Street Photography- The Dublin Edition
Of all nations, Ireland is perhaps one of the most idealised and subject to the most clichés. Any attempt to understand Ireland from an international view point requires a certain stamina and determination to wade through the cultural debris of leprauchans, politics and tourism strategies.
As an Irish woman myself, I hadn’t quite appreciated this image of Ireland as fictionalised as Lilliput or Atlantic until emigrating the country a few years ago. However, the nation and its inhabitants of the capital city Dublin have recently become the subject of a fascinating project by photographer Ruth Guest who set herself the mission of documenting her home town- one street portrait at a time. Needless to say, the images differ from the Ireland known on an international stage by postcards, St Patrick’s day parades or, God forbid, Jedward.
The eclectic portfolio is testament to the real variety of Dublin. One day, followers of the project will be treated to images of the door man of an exclusive establishment in town, but they are just as likely to see pugs or builders, the next day.
Growing up in the Irish countryside as a child, Dublin held the irresistible mystique of being the capital city glimpsed only on family trips every few years. Guest’s portraits portray the city in all its liveliness. I find myself returning to Humans of Dublin again and again- for inspiration, daily oddities and a faint nostalgia for Ireland that I get having emigrated a few years ago.
Ruth Guest very kindly agreed to share with Fawn Review the process behind setting up a cult street photography following.
When I ask her what her first photograph for the project was, the memory is a very vivid one, “It was outside a sex shop in Temple Bar. The man, Seamus (from Mexico supposedly), was browsing at the products in the window, and I thought he’d be a great character to start off with.”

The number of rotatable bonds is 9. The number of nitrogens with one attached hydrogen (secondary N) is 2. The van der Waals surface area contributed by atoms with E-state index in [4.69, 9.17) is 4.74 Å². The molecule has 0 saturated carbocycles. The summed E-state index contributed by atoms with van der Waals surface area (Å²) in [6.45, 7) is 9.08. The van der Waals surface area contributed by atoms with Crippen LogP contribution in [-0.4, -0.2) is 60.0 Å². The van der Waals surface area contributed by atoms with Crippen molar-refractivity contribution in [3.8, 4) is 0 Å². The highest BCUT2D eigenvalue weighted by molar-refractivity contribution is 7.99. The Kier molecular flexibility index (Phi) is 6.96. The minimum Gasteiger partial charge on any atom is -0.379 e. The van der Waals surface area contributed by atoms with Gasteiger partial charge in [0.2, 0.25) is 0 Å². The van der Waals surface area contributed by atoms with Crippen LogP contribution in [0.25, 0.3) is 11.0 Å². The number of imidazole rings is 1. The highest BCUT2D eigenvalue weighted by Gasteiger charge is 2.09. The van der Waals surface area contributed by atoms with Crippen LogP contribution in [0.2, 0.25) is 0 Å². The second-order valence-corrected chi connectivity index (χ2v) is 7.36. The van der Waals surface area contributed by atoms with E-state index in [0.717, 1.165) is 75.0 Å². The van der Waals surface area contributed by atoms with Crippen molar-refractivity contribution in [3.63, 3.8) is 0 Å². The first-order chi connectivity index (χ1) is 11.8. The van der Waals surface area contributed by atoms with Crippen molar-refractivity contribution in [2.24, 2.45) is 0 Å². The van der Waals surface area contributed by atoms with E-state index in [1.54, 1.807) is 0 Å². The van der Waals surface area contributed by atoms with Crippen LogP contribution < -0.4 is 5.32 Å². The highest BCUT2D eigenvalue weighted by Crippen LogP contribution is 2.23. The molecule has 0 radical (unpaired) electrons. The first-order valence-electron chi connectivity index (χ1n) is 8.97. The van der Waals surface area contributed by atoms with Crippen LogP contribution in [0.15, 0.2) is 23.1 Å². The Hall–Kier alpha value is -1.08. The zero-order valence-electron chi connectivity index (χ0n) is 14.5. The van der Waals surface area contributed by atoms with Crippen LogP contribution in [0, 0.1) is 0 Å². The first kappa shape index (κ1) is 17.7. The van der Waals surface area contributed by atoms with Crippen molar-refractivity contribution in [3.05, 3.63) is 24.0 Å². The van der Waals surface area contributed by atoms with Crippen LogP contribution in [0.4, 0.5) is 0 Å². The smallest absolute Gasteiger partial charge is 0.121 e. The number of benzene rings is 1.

For someone who has gone on to photograph scores of people for the project, Guest refreshingly admits to a nervous start saying of the experience, “He was nice, but slightly creepy. Because of my nerves of approaching a stranger and asking to take their photo, I lied and said it was for a college project.”
Guest’s personal favourite photo is that of nun’s waiting at a bus stop in the centre of Dublin on O’Connell Street. The scene is a traditionally Irish one which I recognise from my own childhood. It is an oddly timeless image, we only get the impression of the twentieth century from the man behind them checking his phone and the modern metal bin before them. The scene is one of typical Irish eccentricity.
Whilst many of her photographs are posed portraits, Guest prefers unplanned snapshots like the nuns on O’Connell Street, “I always prefer photographs to be ‘in the moment’ but when I’m working on HOD [Humans of Dublin], I have to approach people to talk to them, to find out about their lives, and when I go to take their photo they usually tense up and can’t be natural at all”.
The street photograph is a junction between the posed and the contrived-but the junction is far from neat. It lies somewhere half way between a traditional painted portrait and a large street scene. But perhaps this is were the allure lies, in street portraits providing a posed version of events, but a pose which we know lasts only moments and won’t be captured again.